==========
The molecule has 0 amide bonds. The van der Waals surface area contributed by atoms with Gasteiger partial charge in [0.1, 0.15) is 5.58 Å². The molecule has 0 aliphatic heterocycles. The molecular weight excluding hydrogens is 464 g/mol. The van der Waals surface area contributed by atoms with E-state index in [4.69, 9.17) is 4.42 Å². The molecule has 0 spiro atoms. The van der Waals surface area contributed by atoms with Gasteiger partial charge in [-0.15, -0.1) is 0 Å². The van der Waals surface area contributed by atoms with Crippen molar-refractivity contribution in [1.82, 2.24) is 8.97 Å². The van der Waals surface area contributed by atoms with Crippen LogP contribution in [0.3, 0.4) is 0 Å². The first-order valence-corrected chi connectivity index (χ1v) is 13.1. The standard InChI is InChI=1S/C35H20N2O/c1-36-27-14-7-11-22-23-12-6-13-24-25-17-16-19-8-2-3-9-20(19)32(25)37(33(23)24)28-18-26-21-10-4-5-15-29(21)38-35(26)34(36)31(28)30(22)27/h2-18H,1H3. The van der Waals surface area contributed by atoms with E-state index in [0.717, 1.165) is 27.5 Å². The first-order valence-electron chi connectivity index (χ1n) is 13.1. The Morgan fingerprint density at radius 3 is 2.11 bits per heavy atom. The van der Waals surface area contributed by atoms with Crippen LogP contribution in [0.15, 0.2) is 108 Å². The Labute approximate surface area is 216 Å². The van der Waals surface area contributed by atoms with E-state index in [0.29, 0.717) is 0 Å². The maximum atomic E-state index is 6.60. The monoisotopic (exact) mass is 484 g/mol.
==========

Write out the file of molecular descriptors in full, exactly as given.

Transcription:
The molecule has 0 amide bonds. The van der Waals surface area contributed by atoms with Gasteiger partial charge in [0.1, 0.15) is 5.58 Å². The molecule has 0 aliphatic heterocycles. The molecular weight excluding hydrogens is 464 g/mol. The van der Waals surface area contributed by atoms with E-state index in [4.69, 9.17) is 4.42 Å². The molecule has 0 spiro atoms. The van der Waals surface area contributed by atoms with Gasteiger partial charge in [-0.15, -0.1) is 0 Å². The van der Waals surface area contributed by atoms with Crippen molar-refractivity contribution in [1.82, 2.24) is 8.97 Å². The van der Waals surface area contributed by atoms with Crippen LogP contribution in [0.3, 0.4) is 0 Å². The first-order valence-corrected chi connectivity index (χ1v) is 13.1. The standard InChI is InChI=1S/C35H20N2O/c1-36-27-14-7-11-22-23-12-6-13-24-25-17-16-19-8-2-3-9-20(19)32(25)37(33(23)24)28-18-26-21-10-4-5-15-29(21)38-35(26)34(36)31(28)30(22)27/h2-18H,1H3. The van der Waals surface area contributed by atoms with E-state index in [0.717, 1.165) is 27.5 Å². The first-order valence-electron chi connectivity index (χ1n) is 13.1. The Morgan fingerprint density at radius 3 is 2.11 bits per heavy atom. The van der Waals surface area contributed by atoms with Crippen LogP contribution in [0.15, 0.2) is 108 Å². The Labute approximate surface area is 216 Å². The van der Waals surface area contributed by atoms with E-state index in [0.29, 0.717) is 0 Å². The maximum atomic E-state index is 6.60. The monoisotopic (exact) mass is 484 g/mol.